By PAUL LASTER April, 2019
Constructing her own spiritual universe populated by nature-loving nymphets, Aya Takano invites viewers to get lost in her imaginary erotic realm. Returning to New York for her second solo show—the first at Perrotin's sprawling L.E.S. space—she’s offering a new series of drawings based on the 48 sexual positions of the Japanese kamasutra and several new canvases that flaunt her luscious, manga-inspired mode of painting.
Presenting these pieces in the playful exhibition UNIO MYSTICA, Takano recently spoke to Whitehot about her art and beliefs.
Whitehot Magazine: When did you first become interested in art?
Aya Takano: I was around three years old when I saw an Impressionist painting in a newspaper. Ever since I wanted to be a painter. My mind never changed. I took art classes in school. The first works I made as an artist were drawings—painting came later. When I was a college student I saw a flyer for volunteers at Takashi Murakami’s studio. I responded and started working with him. I showed him my work and he liked what I was doing and started showing it. It was before Kaikai Kiki, when he was still calling his art production company Hiropon Factory. He wanted to help young artists develop their work.
WH: What was your first big break?
AT: It was probably my first solo show at Perrotin in Paris in 2003. It wasn’t my first solo show in a foreign country, but it was a big break. The gallery’s director, Peggy Leboeuf, introduced my work to the gallery’s followers. I didn’t expect anything, but people really liked the work.
WH: When did you develop your unique style of portraying skinny, wide-eyed female figures?
AT: I started drawing girls like that in high school. I had wanted to make fashion drawings so I drew them like models.
WH: Are they skinny because they’re waifs?
AT: No, they are skinny because of their spiritual existence. The real body is not important.
WH: Are your figures also inspired by manga and anime?
AT: Yes, I started looking at manga and anime even before I could read.
WH: Is there a bit of a punk sensibility to your girls?
AT: Yes, they don’t obey.
WH: Are they intentionally acting sexy?
AT: Eroticism can be found in everything, especially in nature.
WH: Why are they often nude or scantily dressed?
AT: I want them to be more spiritual, to be uninhibited.
WH: Are they nymphets?
AT: It’s a possibility. Young people are sexually active.
WH: What role does eroticism play in your work?
AT: I want to create a realm that we can’t reach. Human senses are limited. Eroticism is one of the ways to sense the rest of the world. I believe that artists, poets and musicians—and some others—have access to this world.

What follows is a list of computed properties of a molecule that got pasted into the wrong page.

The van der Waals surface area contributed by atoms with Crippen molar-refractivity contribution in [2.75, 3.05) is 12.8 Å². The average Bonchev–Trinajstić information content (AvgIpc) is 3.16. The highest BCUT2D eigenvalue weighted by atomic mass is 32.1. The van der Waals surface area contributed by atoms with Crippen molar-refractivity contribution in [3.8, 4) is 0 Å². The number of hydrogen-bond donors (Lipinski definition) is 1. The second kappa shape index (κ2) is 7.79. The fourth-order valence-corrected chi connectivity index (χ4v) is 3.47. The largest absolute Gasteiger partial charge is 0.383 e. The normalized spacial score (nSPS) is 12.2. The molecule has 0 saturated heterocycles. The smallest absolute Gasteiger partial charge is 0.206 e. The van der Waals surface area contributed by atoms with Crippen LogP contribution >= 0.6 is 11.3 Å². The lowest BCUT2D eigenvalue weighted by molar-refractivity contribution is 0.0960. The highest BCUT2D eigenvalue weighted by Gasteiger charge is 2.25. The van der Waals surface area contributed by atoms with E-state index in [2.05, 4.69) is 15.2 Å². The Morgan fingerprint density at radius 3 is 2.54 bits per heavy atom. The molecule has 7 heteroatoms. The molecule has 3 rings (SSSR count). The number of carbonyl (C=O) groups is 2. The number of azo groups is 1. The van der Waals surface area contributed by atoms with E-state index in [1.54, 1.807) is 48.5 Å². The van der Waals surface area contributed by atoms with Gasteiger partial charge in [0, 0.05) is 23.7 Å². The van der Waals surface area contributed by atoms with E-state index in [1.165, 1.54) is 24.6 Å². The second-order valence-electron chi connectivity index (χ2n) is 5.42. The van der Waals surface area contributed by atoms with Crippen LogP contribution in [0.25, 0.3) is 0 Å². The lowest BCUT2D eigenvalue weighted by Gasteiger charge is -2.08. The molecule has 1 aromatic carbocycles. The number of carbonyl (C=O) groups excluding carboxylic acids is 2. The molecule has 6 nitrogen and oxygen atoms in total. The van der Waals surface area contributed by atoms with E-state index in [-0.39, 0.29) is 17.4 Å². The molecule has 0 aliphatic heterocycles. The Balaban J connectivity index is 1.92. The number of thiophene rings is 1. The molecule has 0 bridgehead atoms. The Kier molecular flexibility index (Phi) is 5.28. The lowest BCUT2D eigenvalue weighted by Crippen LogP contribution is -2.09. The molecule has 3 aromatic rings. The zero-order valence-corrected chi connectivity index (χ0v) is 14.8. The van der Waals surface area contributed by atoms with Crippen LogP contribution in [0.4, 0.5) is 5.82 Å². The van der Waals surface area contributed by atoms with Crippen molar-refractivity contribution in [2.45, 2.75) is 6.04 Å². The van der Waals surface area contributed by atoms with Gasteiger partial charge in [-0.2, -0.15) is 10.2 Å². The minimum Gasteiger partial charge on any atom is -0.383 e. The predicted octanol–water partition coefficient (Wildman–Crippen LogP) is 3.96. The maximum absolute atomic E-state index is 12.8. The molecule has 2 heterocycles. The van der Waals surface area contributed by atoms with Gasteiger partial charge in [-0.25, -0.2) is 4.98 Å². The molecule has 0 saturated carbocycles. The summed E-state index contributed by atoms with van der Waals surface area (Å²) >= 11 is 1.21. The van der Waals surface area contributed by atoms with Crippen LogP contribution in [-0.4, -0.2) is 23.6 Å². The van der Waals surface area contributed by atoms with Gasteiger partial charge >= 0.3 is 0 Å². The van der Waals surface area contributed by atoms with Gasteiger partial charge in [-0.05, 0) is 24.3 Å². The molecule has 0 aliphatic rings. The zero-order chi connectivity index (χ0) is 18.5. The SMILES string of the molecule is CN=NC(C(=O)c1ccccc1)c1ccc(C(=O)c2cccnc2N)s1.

WH: Is your work inspired by pornography?
AT: Not usually, but for this show I made drawings after the 48 positions of the Japanese kamasutra. Not many people know all 48 positions, so I had to look at the early representations for reference.
WH: Do you depict people having sex with animals to show that they are at one with the world?
AT: Yes, it expresses the power of nature. Humanity is not enough to express the power of nature. Some animals express kindness, some strength, others divinity…
WH: Are you interested in mythology?
AT: Yes, the works in this show are inspired by Japanese and Indian myths.
WH: Are you a feminist?
AT: I’m not one thing. I admire everything—male, female, kids, nature, animals…
WH: Is there a narrative that you keep returning to tell?
AT: I want to paint something outside of ourselves—something that’s more spiritual.
WH: Do you see yourself as a visionary?
AT: Hopefully, I am. Since high school I’ve had many visions.
WH: Are you inventing your own world?
AT: Yes, but I hope it touches others, too. Through my work they can find this new place and rise above their normal level of consciousness. It’s not only for me. It’s open to everyone. WM
Paul Laster is a writer, editor, curator, artist and lecturer. He’s a contributing editor at ArtAsiaPacific and Whitehot Magazine of Contemporary Art and writer for Time Out New York, Harper’s Bazaar Arabia, Galerie Magazine, Sculpture, Art & Object, Cultured, Architectural Digest, Garage, Surface, Ocula, Observer, ArtPulse, Conceptual Fine Arts and Glasstire. He was the founding editor of Artkrush, started The Daily Beast’s art section, and was art editor of Russell Simmons’ OneWorld Magazine, as well as a curator at P.S.1 Contemporary Art Center, now MoMA PS1.
view all articles from this author